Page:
Joyce Lee Malcolm, a professor of law at George Mason University School of Law, told Fox News Digital that strict gun laws are not necessarily helping Wilmington's crime rate.

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Aerial shot of Wilmington, Delaware, over the Christina River, looking across streets of row houses toward downtown office buildings.
Aerial shot of Wilmington, Delaware, over the Christina River, looking across streets of row houses toward downtown office buildings.  

"The state as a whole does not have an especially high homicide and crime rate, but Wilmington really does, with 60 crimes per 1000 residents, one of the highest in the country," Malcolm said. "There is a lot of poverty in Wilmington and gang violence. Strict gun laws have not stopped the violence, but in fact make it harder for law-abiding citizens to protect themselves."

"The mayor claimed the criminal justice system had been on pause for over a year during COVID, leaving accused out in the neighborhoods waiting trial. But while he argued that poverty and other serious problems need to be addressed, in the meantime he wanted to focus on guns," Malcolm said.

"I can't finger the exact cause of Wilmington's high crime rate, but poverty and strict gun laws are serious factors," Malcolm added.

'Spillover effect'

Part of Wilmington's problem lies in its proximity to violent cities such as Philadelphia and Baltimore, the consequences of whose crime policies spill over into the small state, according to John Lott, who is president of the Crime Prevention Research Center.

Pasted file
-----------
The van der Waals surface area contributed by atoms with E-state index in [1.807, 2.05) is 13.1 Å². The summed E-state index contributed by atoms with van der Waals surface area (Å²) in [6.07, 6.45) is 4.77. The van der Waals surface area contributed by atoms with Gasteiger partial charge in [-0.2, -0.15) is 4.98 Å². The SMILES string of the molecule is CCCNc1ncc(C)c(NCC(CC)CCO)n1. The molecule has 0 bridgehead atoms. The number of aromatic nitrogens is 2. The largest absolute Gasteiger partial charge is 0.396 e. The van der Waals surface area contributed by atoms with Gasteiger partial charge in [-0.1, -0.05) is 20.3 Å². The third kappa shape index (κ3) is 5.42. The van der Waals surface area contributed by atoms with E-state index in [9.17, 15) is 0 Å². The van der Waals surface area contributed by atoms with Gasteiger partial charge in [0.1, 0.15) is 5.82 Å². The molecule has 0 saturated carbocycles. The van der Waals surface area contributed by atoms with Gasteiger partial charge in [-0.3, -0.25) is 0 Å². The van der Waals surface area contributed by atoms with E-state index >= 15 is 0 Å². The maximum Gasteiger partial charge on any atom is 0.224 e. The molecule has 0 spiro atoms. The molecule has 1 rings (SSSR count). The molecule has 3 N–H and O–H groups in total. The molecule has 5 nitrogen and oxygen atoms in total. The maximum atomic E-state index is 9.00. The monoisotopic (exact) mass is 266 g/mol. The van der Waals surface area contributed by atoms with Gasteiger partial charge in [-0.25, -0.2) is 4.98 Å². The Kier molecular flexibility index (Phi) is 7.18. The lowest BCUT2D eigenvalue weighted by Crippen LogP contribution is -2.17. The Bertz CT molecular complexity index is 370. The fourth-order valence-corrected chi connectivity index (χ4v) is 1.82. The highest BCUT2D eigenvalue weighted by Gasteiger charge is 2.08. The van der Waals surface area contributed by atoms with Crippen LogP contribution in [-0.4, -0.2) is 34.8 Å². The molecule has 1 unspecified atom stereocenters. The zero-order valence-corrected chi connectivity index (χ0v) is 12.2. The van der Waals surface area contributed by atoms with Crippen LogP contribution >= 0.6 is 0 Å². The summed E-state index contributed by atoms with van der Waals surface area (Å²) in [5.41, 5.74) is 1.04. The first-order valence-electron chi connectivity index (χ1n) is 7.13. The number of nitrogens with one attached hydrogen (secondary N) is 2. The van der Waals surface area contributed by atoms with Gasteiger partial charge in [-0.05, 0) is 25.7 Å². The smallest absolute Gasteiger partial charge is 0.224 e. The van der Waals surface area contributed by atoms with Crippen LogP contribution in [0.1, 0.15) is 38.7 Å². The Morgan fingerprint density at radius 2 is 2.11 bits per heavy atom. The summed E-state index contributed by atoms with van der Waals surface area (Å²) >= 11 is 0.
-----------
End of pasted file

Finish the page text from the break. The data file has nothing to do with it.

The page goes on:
"Given that Philly is just 30 miles from Wilmington, it is very common for criminals to move between the two cities," Lott told Fox News Digital. "Soros-backed prosecutors in Philadelphia and Delaware County in Pennsylvania have also been unwilling to prosecute violent criminals, and I am sure that it has had some spillover effect for nearby Delaware, and in particular New Castle County in Delaware."

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Philadelphia District Attorney Larry Krasner addresses the media after a press conference.
Philadelphia District Attorney Larry Krasner addresses the media after a press conference.  

Charles Stimson, a policy expert in crime control at The Heritage Foundation and a former violent crimes prosecutor with the U.S. Attorney's Office in Washington, D.C., echoed Lott's assertion.

Noting how crime has gone up nationwide, Stimson noted that cities with skyrocketing crime often have local anti-police rhetoric and "rogue, progressive" district attorneys in common.

"The problem with Delaware, especially Wilmington, is that it's close to Philly, and it's also on I-95, which is a drug corridor," Stimson told Fox News Digital.

"Of course, Baltimore is a crime-infested hellhole and a big drug corridor place too, so as you go from Richmond to D.C. to Baltimore to Philly, you pass Wilmington," Stimson said. "And so Wilmington is sort of a way station for criminals who toggle between D.C., Baltimore and Philly. So you're inevitably going to have spillover crimes and turf wars in Wilmington."